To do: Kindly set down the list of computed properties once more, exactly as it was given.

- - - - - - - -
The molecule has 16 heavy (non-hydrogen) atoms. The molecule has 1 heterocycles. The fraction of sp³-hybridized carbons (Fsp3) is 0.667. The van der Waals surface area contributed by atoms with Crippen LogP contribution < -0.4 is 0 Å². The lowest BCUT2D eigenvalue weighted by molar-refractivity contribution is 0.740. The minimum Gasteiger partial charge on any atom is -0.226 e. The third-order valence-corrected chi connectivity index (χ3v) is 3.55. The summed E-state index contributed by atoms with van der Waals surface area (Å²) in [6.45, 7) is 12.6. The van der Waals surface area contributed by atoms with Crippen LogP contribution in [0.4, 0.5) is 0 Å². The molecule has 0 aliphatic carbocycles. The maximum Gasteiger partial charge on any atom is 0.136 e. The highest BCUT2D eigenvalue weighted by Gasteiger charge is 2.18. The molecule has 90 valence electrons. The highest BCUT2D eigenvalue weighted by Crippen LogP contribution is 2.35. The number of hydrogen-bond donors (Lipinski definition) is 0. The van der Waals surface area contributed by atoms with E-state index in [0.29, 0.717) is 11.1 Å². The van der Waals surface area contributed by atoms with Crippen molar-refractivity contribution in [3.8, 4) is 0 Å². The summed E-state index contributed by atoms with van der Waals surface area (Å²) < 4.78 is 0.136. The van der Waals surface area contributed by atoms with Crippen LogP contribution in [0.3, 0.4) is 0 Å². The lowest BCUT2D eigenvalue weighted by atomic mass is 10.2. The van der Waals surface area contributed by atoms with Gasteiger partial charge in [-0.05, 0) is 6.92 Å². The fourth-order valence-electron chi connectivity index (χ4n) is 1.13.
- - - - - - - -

The molecule has 16 heavy (non-hydrogen) atoms. The molecule has 1 heterocycles. The fraction of sp³-hybridized carbons (Fsp3) is 0.667. The van der Waals surface area contributed by atoms with Crippen LogP contribution < -0.4 is 0 Å². The lowest BCUT2D eigenvalue weighted by molar-refractivity contribution is 0.740. The minimum Gasteiger partial charge on any atom is -0.226 e. The third-order valence-corrected chi connectivity index (χ3v) is 3.55. The summed E-state index contributed by atoms with van der Waals surface area (Å²) in [6.45, 7) is 12.6. The van der Waals surface area contributed by atoms with Crippen LogP contribution in [0.4, 0.5) is 0 Å². The molecule has 0 aliphatic carbocycles. The maximum Gasteiger partial charge on any atom is 0.136 e. The highest BCUT2D eigenvalue weighted by Gasteiger charge is 2.18. The molecule has 90 valence electrons. The highest BCUT2D eigenvalue weighted by Crippen LogP contribution is 2.35. The number of hydrogen-bond donors (Lipinski definition) is 0. The van der Waals surface area contributed by atoms with E-state index in [0.29, 0.717) is 11.1 Å². The van der Waals surface area contributed by atoms with Crippen molar-refractivity contribution in [3.8, 4) is 0 Å². The summed E-state index contributed by atoms with van der Waals surface area (Å²) < 4.78 is 0.136. The van der Waals surface area contributed by atoms with Crippen LogP contribution in [0.3, 0.4) is 0 Å². The lowest BCUT2D eigenvalue weighted by atomic mass is 10.2. The van der Waals surface area contributed by atoms with Gasteiger partial charge in [-0.05, 0) is 6.92 Å². The fourth-order valence-electron chi connectivity index (χ4n) is 1.13.